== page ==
A program dedicated to aiding young first-time offenders and operated by the Sacramento County Office of Education (SCOE) has received a grant and special recognition.
Project SAVE (Safe Alternatives and Violence Education) is the recipient of a $7,000 grant from the Martin Luther King Celebration Committee, as well as a Certificate of Special Congressional Recognition from Congresswoman Doris Matsui (D-Sacramento).
Rep. Matsui presented the grant and the certificate at a special event held May 30 at the Phoenix Park Activity Center in Sacramento.
"Project SAVE is a great success story," Rep. Matsui said while making her presentation.
On hand to receive the awards on behalf of SCOE and Project SAVE were Sacramento County Superior Court Judge Talmadge Jones, Sacramento County Superintendent of Schools David W. Gordon, and County Board of Education Trustees Brian Cooley, Victoria L. Deane, Gretchen Bender, and Harold Fong.
Project SAVE is a program for adolescent first-time offenders, ages 10 to 17, who have been involved in violence or weapons possession on or near a school campus. Project SAVE offers alternatives for the less sophisticated offender who acts without thinking or in response to peer pressure, and who is not yet intimately involved in the juvenile justice system.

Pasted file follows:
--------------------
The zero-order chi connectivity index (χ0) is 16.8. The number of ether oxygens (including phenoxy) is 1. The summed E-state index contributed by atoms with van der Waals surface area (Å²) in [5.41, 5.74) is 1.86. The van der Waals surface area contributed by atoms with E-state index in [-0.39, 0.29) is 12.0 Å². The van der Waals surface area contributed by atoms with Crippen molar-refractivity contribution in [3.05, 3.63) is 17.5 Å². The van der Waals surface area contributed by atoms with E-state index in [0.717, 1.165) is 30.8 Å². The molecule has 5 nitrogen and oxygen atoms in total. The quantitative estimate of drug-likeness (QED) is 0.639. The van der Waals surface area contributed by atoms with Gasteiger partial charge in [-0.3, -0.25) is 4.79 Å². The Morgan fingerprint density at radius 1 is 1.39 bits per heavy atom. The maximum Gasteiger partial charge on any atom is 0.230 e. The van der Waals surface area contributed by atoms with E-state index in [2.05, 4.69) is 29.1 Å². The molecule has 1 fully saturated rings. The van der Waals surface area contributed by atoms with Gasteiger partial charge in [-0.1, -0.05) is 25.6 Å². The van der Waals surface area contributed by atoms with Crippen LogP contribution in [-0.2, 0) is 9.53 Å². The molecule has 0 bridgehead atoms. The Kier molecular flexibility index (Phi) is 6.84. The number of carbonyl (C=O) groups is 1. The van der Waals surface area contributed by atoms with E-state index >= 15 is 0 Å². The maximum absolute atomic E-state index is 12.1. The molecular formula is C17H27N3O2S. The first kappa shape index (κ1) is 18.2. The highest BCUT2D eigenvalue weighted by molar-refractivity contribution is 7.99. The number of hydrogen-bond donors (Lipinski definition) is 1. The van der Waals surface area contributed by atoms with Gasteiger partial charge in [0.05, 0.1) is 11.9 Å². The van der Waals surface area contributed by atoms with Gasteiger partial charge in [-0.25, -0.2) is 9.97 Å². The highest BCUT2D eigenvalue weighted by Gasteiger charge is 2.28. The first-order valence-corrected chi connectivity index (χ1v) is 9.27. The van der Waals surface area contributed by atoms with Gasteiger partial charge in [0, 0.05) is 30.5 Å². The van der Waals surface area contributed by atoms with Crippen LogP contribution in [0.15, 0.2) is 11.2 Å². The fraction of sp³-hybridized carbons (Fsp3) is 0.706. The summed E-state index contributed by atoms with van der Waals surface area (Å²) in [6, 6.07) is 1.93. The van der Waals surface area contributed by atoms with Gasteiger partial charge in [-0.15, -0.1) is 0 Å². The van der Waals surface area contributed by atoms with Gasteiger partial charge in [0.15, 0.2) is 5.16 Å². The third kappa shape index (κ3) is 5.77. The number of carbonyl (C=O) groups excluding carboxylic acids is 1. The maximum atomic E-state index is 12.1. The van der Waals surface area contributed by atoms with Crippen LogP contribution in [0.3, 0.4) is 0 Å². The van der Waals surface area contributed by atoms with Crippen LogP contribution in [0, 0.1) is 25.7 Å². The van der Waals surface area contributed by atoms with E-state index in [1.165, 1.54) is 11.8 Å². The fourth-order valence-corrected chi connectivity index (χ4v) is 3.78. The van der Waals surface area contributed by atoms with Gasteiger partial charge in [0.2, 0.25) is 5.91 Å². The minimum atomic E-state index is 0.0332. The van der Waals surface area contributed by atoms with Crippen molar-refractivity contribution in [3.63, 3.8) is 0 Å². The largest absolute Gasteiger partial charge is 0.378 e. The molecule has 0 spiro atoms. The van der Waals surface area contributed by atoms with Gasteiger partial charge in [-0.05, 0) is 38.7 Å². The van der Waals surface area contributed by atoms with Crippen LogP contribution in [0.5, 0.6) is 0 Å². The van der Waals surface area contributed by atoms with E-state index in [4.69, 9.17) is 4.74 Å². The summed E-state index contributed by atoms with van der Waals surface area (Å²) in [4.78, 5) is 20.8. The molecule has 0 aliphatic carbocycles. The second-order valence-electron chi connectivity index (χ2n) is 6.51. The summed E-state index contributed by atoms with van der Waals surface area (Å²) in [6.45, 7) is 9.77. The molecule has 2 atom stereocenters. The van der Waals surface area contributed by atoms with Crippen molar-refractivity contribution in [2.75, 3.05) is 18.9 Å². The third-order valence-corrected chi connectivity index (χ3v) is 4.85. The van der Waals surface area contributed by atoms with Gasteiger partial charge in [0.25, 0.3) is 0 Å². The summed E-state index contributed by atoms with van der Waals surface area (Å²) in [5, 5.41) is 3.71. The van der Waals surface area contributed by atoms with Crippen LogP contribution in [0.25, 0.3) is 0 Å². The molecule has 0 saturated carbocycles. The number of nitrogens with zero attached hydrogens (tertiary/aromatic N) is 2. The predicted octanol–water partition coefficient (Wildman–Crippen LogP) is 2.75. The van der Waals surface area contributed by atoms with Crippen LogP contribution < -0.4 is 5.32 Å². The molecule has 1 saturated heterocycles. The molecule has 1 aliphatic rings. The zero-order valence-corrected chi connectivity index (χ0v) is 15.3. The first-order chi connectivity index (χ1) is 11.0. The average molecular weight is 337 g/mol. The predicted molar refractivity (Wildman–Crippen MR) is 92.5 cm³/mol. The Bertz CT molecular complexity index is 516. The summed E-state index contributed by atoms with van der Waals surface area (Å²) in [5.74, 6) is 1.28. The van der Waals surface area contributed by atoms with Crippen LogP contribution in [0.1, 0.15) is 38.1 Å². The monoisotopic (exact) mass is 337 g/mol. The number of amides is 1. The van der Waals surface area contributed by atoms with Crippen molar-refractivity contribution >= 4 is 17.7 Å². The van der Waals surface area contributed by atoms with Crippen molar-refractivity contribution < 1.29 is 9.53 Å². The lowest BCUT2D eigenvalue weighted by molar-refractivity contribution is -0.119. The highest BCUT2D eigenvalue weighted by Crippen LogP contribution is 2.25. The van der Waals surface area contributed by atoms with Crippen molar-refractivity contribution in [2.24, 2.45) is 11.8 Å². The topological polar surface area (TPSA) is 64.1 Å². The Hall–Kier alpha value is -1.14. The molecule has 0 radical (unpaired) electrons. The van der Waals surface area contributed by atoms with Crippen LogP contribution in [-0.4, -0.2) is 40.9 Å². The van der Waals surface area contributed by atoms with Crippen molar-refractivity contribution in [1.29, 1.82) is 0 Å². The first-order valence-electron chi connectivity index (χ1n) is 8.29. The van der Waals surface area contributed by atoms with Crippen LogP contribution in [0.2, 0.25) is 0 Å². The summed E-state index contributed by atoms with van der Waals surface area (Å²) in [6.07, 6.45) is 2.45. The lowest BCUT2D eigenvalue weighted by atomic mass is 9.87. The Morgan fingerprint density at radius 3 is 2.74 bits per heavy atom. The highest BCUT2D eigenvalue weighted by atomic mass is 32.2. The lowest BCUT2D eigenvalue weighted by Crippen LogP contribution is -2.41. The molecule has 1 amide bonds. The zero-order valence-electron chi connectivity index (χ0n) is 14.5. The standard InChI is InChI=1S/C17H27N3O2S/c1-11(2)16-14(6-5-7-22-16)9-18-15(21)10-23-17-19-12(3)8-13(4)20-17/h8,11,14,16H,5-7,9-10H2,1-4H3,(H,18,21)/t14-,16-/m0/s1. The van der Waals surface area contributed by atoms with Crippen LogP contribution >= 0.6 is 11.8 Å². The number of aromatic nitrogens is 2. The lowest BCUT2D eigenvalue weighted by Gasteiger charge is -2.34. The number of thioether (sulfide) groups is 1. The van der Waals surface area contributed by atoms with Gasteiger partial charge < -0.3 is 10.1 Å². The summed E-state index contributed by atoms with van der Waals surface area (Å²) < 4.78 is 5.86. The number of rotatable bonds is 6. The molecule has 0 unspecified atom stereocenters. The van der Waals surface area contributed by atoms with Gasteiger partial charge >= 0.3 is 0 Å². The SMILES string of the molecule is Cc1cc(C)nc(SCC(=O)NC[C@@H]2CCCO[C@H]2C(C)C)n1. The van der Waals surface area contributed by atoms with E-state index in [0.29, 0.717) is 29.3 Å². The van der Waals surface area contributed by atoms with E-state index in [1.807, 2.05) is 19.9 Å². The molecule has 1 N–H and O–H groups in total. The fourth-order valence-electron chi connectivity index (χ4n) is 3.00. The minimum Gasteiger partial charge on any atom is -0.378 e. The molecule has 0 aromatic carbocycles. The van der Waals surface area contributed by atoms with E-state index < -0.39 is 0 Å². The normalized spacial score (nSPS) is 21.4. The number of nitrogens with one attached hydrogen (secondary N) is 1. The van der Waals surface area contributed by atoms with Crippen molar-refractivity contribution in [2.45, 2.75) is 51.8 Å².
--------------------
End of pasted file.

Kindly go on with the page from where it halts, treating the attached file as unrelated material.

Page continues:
Project SAVE requires parent participation. Youth and their parents or guardians attend a six-hour Saturday class that addresses issues of weapons and violence and provides information and skills related to effective anger management, refusal skills, choices and consequences and parenting skills.
Those eligible to participate are Sacramento County students and their parents/guardians. All Sacramento County school districts and SCOE Community Schools also may participate.
Collaborative partners include County Probation Department, County Sheriff's Office, Sacramento City Police Department, Superior and Municipal Courts, Sacramento County School Districts, and community members.
For more information about Project SAVE, call (916) 228-2202.